However, I think most agree that capitalism is very good at generating wealth - though much of it ends up in the hands of a minority.

Flavio Garcia said...

@ Cincinnatus
That last post of yours was kind of shitposting.

What does a word mean as far as credibility goes? By asking 'who' we expect to hear what kind of qualifications a person has to be a fair censor of shitposts, and how those qualifications are verified.

A job title doesn't mean much

Anonymous said...

"The "left wing" believed that high governmental redistribution leads to growth. The "right wing" believed in free market and individual responsibility."

It seems like shitposting right there. What about the conservatism of some "right wing" party ? Those aren't for a free market for sure... What about the social democraty ? Also governmental redistribution, free market and individual responsibility aren't mutully exclusive like your duality seems to imply, just look at Germany for instance...

Anonymous said...

The internet enables people in countries with a regulated or centrally controlled press to have access to stories they otherwise would not. This includes countries like the United Kingdom where the internet has defeated attempts to smother a number of stories.
The amount of people who actually visit internet forums regularly is vanishingly small. Bloggers and forumites may like to pretend that they have an audience and that their opinion matters, but it truly does not.
Shitposting is way down on the list of things that affect elections, on the other hand the internet makes it much easier to check if the candidates are butchering the truth in order to gain votes.

With no credible alternate system capable of at least paying lip service to the rights of individuals I don't see democracy going away anytime soon.

Johnicholas Hines said...

There's two facets to RL economic activities, creating value and capturing value. The two facets are illustrated by Tesla's earth-broadcast power system. It would be valuable to have a power station that broadcast power to wherever someone stuck a metal rod in the ground. He is rumored to have built such a system - for argument, let's assume he did. However, he could not find investors because he could not prevent his broadcast power system from broadcasting to everyone. He could not capture the value he created.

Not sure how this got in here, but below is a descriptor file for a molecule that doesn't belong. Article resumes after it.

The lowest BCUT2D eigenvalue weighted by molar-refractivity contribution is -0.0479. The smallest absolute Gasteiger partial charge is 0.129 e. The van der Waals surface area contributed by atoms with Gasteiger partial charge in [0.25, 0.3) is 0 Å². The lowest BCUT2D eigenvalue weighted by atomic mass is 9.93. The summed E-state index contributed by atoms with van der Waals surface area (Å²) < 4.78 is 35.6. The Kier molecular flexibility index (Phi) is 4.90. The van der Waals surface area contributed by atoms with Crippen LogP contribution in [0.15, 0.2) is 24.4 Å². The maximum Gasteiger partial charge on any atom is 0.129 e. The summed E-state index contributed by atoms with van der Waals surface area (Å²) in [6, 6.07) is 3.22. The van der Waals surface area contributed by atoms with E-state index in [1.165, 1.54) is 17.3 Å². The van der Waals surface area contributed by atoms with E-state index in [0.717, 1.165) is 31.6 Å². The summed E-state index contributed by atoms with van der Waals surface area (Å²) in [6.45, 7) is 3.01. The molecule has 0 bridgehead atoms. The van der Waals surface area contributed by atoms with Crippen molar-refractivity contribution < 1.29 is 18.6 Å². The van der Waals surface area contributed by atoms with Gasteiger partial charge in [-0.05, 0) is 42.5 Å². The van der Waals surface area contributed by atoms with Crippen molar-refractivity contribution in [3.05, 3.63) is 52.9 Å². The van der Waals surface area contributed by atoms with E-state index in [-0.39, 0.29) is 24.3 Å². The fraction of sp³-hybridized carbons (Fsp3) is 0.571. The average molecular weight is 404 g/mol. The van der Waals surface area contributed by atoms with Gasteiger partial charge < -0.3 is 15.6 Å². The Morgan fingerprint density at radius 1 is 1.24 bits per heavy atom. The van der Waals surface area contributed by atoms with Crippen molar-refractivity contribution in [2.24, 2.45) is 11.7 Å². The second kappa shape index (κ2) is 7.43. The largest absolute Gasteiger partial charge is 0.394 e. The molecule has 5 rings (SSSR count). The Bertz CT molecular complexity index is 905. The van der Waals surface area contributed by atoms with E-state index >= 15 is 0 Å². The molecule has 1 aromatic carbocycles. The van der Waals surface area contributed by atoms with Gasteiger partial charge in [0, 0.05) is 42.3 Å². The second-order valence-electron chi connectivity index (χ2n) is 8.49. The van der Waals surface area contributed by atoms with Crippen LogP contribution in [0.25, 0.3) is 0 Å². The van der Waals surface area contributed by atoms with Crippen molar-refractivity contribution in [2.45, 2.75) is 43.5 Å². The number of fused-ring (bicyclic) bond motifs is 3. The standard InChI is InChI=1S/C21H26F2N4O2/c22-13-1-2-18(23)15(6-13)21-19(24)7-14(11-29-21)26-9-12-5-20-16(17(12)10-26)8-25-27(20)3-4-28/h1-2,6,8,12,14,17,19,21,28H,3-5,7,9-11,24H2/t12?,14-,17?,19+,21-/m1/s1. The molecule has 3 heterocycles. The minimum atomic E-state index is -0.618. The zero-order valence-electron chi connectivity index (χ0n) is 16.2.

A cell phone is convenient and useful - it is valuable. The cell phone company is in a position to cut you off from your friends and family - they can capture some of that value.

A patent troll, that specializes in making fine arguments in front of a judge, captures value without creating it. Similarly, a banker who engineers a system of loans which will either be profitable or be too big to fail and get bailed out is capturing value without creating it.

I attribute shitposting at least partially at least to systematic campaigning by corporate interests - mostly this kind of campaigning is done by corporations whose business model focuses on capturing value; though they always claim to be creating value, and it's difficult to muddle through their claims to see to what extent they're lying.

Anonymous said...

Then one of the best shitposters: Erich von Daniken?

Unknown said...

Sadly I believe you are wrong, and I base that assertion on British History.In 1688 Britain had what is termed "The Glorious Revolution". This lead to an increase in democracy in Britain.

It also lead to a huge increase in cartoons, and pamphlets. Anyone could cheaply publish pamphlets for mass distribution in cities on any subject, and all sorts of people did. These pamphlets are much like the modern internet. Full of ignorant people peddling stupid ideas, or virulent attacks on others.
A classic example was in 1708 a cobbler called John Partridge published a pamphlet called "Almanac of Astrological Predictions" which falsely predicted the death of various church officials.
The reason the Partridge work is still known is because he was put down by Jonathan Swift.

But the pamphlets and the cartoons of the time actually worked to enhance and strengthen democracy in England and they strengthened freedom of speech, and helped keep the government of the day honest (CF as an example Drapier's Letters 1724 & it's effect on fiscal propriety).

The price of the pamphlets was shit stirring and trolling, but most would argue that it was a price worth paying.

Arthur

Pheredhel said...

Let me present another Explanation of the observations of Gevlon:

First of all: yes I agree that Monarchies will outperform Democracies if, and only if the Monarch acts in favor of the whole population.

If he doesn't ... well examples for the result can be seen in e.g. Africa. There some "elite" decides to abuse everyone, not caring for the future of the land. That would be "pure capitalism".

Democracies avoid this "stupid leader" problem by asking the masses and averaging.

To analyze the advantages, let's first define a measure of success.
Let's just use the GDP (and for comparisons "scaled" by the size of the country)

Now, everything that increases the GDP would be good as everyone in the Country tends to benefit from that.

In a Monarchy everyone has to "trust" that the monarch will decide what increases the GDP the most (longterm).

In a Democracy, everyone gets a word in the decision.
In "modern" democracies this vote usually by used to decide who gets to make the decisions.

Interestingly, the latter system is used in companies that whose stocks are traded (Supervisory board is elected by the shareholders).